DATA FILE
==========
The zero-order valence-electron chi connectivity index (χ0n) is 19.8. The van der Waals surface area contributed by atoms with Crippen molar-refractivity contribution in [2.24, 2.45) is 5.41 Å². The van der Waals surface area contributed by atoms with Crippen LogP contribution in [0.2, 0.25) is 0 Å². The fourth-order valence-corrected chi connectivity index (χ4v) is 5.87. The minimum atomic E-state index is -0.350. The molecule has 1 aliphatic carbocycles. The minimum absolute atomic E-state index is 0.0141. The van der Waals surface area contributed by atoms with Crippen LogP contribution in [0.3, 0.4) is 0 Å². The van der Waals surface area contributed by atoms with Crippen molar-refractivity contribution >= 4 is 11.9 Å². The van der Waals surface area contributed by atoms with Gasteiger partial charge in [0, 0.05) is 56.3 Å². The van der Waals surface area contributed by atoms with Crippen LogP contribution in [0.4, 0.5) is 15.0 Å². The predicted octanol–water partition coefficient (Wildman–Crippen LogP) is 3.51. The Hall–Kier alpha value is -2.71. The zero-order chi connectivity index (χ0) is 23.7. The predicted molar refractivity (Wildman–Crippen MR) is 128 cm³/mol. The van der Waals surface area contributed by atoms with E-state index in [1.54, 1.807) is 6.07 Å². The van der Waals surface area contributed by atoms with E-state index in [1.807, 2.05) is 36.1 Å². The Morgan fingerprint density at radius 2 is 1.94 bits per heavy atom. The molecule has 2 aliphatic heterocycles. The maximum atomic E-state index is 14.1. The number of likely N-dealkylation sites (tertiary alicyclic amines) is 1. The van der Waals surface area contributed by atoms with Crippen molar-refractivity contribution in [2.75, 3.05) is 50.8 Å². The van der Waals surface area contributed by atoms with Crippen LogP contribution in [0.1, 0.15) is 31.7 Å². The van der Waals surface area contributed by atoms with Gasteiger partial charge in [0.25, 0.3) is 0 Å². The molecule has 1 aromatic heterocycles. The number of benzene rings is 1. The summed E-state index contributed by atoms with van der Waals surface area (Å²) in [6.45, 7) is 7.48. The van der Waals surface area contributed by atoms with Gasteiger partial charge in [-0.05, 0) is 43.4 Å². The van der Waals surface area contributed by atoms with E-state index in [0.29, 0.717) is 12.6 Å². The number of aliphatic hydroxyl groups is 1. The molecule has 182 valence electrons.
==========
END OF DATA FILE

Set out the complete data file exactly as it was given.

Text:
The zero-order valence-electron chi connectivity index (χ0n) is 19.8. The van der Waals surface area contributed by atoms with Crippen molar-refractivity contribution in [2.24, 2.45) is 5.41 Å². The van der Waals surface area contributed by atoms with Crippen LogP contribution in [0.2, 0.25) is 0 Å². The fourth-order valence-corrected chi connectivity index (χ4v) is 5.87. The minimum atomic E-state index is -0.350. The molecule has 1 aliphatic carbocycles. The minimum absolute atomic E-state index is 0.0141. The van der Waals surface area contributed by atoms with Crippen LogP contribution in [0.3, 0.4) is 0 Å². The van der Waals surface area contributed by atoms with Crippen molar-refractivity contribution >= 4 is 11.9 Å². The van der Waals surface area contributed by atoms with Gasteiger partial charge in [0, 0.05) is 56.3 Å². The van der Waals surface area contributed by atoms with Crippen LogP contribution in [0.4, 0.5) is 15.0 Å². The predicted octanol–water partition coefficient (Wildman–Crippen LogP) is 3.51. The Hall–Kier alpha value is -2.71. The zero-order chi connectivity index (χ0) is 23.7. The predicted molar refractivity (Wildman–Crippen MR) is 128 cm³/mol. The van der Waals surface area contributed by atoms with E-state index in [1.54, 1.807) is 6.07 Å². The van der Waals surface area contributed by atoms with E-state index in [1.807, 2.05) is 36.1 Å². The Morgan fingerprint density at radius 2 is 1.94 bits per heavy atom. The molecule has 2 aliphatic heterocycles. The maximum atomic E-state index is 14.1. The number of likely N-dealkylation sites (tertiary alicyclic amines) is 1. The van der Waals surface area contributed by atoms with Crippen molar-refractivity contribution in [2.75, 3.05) is 50.8 Å². The van der Waals surface area contributed by atoms with Crippen LogP contribution in [0.1, 0.15) is 31.7 Å². The van der Waals surface area contributed by atoms with Gasteiger partial charge in [0.25, 0.3) is 0 Å². The molecule has 1 aromatic heterocycles. The number of benzene rings is 1. The summed E-state index contributed by atoms with van der Waals surface area (Å²) in [6.45, 7) is 7.48. The van der Waals surface area contributed by atoms with Gasteiger partial charge in [-0.05, 0) is 43.4 Å². The van der Waals surface area contributed by atoms with E-state index in [0.29, 0.717) is 12.6 Å². The number of aliphatic hydroxyl groups is 1. The molecule has 182 valence electrons.